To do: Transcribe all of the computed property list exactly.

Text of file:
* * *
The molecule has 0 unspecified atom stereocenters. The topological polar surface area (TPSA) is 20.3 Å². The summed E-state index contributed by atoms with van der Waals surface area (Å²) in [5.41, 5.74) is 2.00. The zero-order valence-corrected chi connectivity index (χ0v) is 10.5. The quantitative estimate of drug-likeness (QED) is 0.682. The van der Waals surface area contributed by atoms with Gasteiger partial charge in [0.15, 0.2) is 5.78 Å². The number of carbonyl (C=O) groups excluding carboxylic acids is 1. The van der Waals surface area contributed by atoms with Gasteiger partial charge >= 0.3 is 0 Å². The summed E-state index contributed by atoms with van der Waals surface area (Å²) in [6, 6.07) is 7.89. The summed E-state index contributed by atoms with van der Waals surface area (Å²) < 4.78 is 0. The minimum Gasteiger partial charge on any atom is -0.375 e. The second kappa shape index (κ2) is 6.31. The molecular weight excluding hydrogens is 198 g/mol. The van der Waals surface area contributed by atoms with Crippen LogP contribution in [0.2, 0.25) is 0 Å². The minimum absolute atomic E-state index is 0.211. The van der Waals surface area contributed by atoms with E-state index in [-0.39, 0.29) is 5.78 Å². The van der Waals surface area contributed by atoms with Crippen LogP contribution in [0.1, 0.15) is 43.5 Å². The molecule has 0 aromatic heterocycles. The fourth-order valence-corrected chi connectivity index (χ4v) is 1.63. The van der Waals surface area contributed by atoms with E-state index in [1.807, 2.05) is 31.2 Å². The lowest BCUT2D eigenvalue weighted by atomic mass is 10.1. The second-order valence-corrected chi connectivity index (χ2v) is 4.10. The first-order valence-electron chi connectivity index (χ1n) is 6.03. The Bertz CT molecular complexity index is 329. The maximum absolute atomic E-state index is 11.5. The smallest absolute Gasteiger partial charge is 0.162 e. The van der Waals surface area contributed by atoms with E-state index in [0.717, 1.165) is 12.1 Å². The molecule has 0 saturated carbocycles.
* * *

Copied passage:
The molecule has 0 unspecified atom stereocenters. The topological polar surface area (TPSA) is 20.3 Å². The summed E-state index contributed by atoms with van der Waals surface area (Å²) in [5.41, 5.74) is 2.00. The zero-order valence-corrected chi connectivity index (χ0v) is 10.5. The quantitative estimate of drug-likeness (QED) is 0.682. The van der Waals surface area contributed by atoms with Gasteiger partial charge in [0.15, 0.2) is 5.78 Å². The number of carbonyl (C=O) groups excluding carboxylic acids is 1. The van der Waals surface area contributed by atoms with Gasteiger partial charge >= 0.3 is 0 Å². The summed E-state index contributed by atoms with van der Waals surface area (Å²) in [6, 6.07) is 7.89. The summed E-state index contributed by atoms with van der Waals surface area (Å²) < 4.78 is 0. The minimum Gasteiger partial charge on any atom is -0.375 e. The second kappa shape index (κ2) is 6.31. The molecular weight excluding hydrogens is 198 g/mol. The van der Waals surface area contributed by atoms with Crippen LogP contribution in [0.2, 0.25) is 0 Å². The minimum absolute atomic E-state index is 0.211. The van der Waals surface area contributed by atoms with E-state index in [-0.39, 0.29) is 5.78 Å². The van der Waals surface area contributed by atoms with Crippen LogP contribution in [0.1, 0.15) is 43.5 Å². The molecule has 0 aromatic heterocycles. The fourth-order valence-corrected chi connectivity index (χ4v) is 1.63. The van der Waals surface area contributed by atoms with E-state index in [1.807, 2.05) is 31.2 Å². The lowest BCUT2D eigenvalue weighted by atomic mass is 10.1. The second-order valence-corrected chi connectivity index (χ2v) is 4.10. The first-order valence-electron chi connectivity index (χ1n) is 6.03. The Bertz CT molecular complexity index is 329. The maximum absolute atomic E-state index is 11.5. The smallest absolute Gasteiger partial charge is 0.162 e. The van der Waals surface area contributed by atoms with E-state index in [0.717, 1.165) is 12.1 Å². The molecule has 0 saturated carbocycles.